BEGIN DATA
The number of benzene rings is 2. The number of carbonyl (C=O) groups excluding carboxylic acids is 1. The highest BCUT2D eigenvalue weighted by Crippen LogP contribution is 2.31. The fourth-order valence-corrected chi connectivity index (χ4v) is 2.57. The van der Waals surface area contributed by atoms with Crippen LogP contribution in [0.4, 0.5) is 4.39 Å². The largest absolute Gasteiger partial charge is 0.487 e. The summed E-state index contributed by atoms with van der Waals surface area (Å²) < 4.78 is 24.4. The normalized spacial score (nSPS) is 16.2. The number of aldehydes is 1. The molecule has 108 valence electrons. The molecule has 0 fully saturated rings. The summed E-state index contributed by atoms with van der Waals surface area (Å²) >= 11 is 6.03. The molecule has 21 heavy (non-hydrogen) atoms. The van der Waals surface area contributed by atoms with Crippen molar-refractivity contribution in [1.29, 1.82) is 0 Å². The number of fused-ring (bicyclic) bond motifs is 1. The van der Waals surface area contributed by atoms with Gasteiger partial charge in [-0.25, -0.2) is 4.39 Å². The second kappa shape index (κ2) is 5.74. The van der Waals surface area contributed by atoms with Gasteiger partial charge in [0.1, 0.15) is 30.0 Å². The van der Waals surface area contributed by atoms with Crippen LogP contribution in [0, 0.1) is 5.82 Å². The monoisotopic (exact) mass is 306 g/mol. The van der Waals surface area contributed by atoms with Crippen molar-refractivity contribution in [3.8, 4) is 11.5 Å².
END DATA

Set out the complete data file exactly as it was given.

The number of benzene rings is 2. The number of carbonyl (C=O) groups excluding carboxylic acids is 1. The highest BCUT2D eigenvalue weighted by Crippen LogP contribution is 2.31. The fourth-order valence-corrected chi connectivity index (χ4v) is 2.57. The van der Waals surface area contributed by atoms with Crippen LogP contribution in [0.4, 0.5) is 4.39 Å². The largest absolute Gasteiger partial charge is 0.487 e. The summed E-state index contributed by atoms with van der Waals surface area (Å²) < 4.78 is 24.4. The normalized spacial score (nSPS) is 16.2. The number of aldehydes is 1. The molecule has 108 valence electrons. The molecule has 0 fully saturated rings. The summed E-state index contributed by atoms with van der Waals surface area (Å²) >= 11 is 6.03. The molecule has 21 heavy (non-hydrogen) atoms. The van der Waals surface area contributed by atoms with Crippen molar-refractivity contribution in [1.29, 1.82) is 0 Å². The number of fused-ring (bicyclic) bond motifs is 1. The van der Waals surface area contributed by atoms with Gasteiger partial charge in [-0.25, -0.2) is 4.39 Å². The second kappa shape index (κ2) is 5.74. The van der Waals surface area contributed by atoms with Gasteiger partial charge in [0.1, 0.15) is 30.0 Å². The van der Waals surface area contributed by atoms with Crippen LogP contribution in [0, 0.1) is 5.82 Å². The monoisotopic (exact) mass is 306 g/mol. The van der Waals surface area contributed by atoms with Crippen molar-refractivity contribution in [3.8, 4) is 11.5 Å².